Photo Courtesy of FBI Most Wanted
Paul Ragusa, a long-time associate of the Bonanno and Gambino families, at one time was No. 1 on the FBI’s Most Wanted list.
By Michael V. Cusenza
Earlier this month, three indictments were unsealed in Brooklyn federal court charging four men with narcotics trafficking, loansharking, and firearms offenses, according to the U.S. Attorney’s Office for the Eastern District of New York.
And the name of at least one of those four defendants is going to sound quite familiar to longtime residents of Ridgewood, Maspeth, Middle Village, Glendale, and Rego Park.
Damiano Zummo, an acting captain in the Bonanno crime family; Salvatore Russo, an associate of the Bonanno crime family; Paul Semplice, a member of the Gambino crime family; and Paulie Ragusa, an associate of the Bonanno and Gambino crime families, were arrested and arraigned on Wednesday, Nov. 8.
Ragusa, 46, was once a leader of the infamous Giannini Crew (named for the defunct Ridgewood café in which they congregated), a tight-knit group of up-and-coming La Cosa Nostra talent that the feds dismantled in the late ’90s after they terrorized Queens via mob staples like loan-sharking, extortion, and arson; as well as a series of armed robberies, assaults, and murder.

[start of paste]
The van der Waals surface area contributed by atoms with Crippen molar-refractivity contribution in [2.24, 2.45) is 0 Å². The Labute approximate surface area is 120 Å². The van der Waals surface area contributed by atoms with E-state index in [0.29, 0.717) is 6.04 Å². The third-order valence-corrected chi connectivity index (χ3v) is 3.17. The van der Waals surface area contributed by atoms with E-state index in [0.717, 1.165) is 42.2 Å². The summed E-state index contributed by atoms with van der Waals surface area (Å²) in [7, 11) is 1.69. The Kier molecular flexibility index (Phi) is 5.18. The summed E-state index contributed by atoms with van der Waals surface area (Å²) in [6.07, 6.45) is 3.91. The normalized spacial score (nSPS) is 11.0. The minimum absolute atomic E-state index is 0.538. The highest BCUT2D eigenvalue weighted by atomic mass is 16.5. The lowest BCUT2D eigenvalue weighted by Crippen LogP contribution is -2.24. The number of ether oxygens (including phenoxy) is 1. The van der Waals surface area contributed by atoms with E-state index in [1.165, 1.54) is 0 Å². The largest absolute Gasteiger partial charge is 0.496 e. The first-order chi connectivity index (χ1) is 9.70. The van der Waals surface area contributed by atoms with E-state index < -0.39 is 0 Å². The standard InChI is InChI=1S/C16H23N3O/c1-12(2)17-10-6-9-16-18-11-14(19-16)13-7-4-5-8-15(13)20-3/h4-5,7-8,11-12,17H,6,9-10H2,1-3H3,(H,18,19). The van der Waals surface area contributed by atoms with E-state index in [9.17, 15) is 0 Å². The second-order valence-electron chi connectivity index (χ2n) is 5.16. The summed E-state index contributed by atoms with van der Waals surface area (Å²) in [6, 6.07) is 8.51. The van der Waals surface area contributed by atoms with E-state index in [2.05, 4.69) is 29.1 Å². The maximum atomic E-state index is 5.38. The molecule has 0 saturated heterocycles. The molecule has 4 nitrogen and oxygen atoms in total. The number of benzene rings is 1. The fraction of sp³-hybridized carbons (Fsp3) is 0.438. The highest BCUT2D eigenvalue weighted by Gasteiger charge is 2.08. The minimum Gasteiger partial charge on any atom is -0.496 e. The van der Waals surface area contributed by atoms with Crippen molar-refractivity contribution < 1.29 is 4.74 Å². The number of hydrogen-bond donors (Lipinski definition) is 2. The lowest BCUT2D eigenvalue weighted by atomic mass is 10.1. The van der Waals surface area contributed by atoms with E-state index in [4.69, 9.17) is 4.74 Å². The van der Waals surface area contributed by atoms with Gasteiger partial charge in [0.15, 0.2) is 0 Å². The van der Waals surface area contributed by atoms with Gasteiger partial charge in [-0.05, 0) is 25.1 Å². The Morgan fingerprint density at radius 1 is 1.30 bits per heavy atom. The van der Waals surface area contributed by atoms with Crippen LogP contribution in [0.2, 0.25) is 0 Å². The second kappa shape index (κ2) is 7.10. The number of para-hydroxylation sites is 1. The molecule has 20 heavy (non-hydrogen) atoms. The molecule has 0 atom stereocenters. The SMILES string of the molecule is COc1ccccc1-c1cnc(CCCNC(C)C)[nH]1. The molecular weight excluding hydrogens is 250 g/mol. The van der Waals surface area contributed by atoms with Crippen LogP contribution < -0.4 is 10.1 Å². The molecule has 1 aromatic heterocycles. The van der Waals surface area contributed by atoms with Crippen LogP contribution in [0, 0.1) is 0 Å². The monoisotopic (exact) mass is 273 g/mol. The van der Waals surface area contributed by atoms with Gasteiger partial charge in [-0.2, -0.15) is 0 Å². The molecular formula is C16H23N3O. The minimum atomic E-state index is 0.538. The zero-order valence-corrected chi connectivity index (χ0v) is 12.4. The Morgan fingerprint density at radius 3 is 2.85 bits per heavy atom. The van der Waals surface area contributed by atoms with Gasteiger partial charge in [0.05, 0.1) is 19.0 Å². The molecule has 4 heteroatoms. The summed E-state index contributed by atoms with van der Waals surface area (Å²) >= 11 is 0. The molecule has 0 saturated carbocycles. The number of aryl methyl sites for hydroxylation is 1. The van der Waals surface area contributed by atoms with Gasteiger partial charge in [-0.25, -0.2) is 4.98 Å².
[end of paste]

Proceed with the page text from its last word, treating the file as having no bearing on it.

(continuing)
Ragusa and 13 other members were indicted in June 1996. But he went on the lam before authorities could cuff him. Months later, Ragusa, then 26, shot to the Number 1 spot on the Federal Bureau of Investigation’s Most Wanted list, where he remained for roughly a year until agents finally caught up to him.
Ragusa pleaded guilty to racketeering in 1998 and was sent to prison for 19 years. He had nearly completed his bid – he was living in a halfway house in Brooklyn when he was taken into custody a couple of weeks ago. According to noted American mafia expert and Gang Land News founder Jerry Capeci, an old Giannini Crew cohort recorded Ragusa, among other offenses, “buying a small arsenal of weapons…”
Ragusa is charged with being a felon in possession of nine firearms, including three automatic assault rifles and one silencer. As alleged in the indictment, Ragusa transported the firearms in exchange for $2,000 in cash. He now faces a mandatory minimum sentence of 15 years and a maximum sentence of life imprisonment under the Armed Career Criminal Act.
“Criminal enterprises, both national and international, contribute to the breakdown of a lawful society,” said FBI New York Assistant Director-in-Charge Bill Sweeney. “And yet, the allure of this gangland culture is often embraced and glamorized in movies and on television, where the threats posed to our economic and national security are seldom displayed.”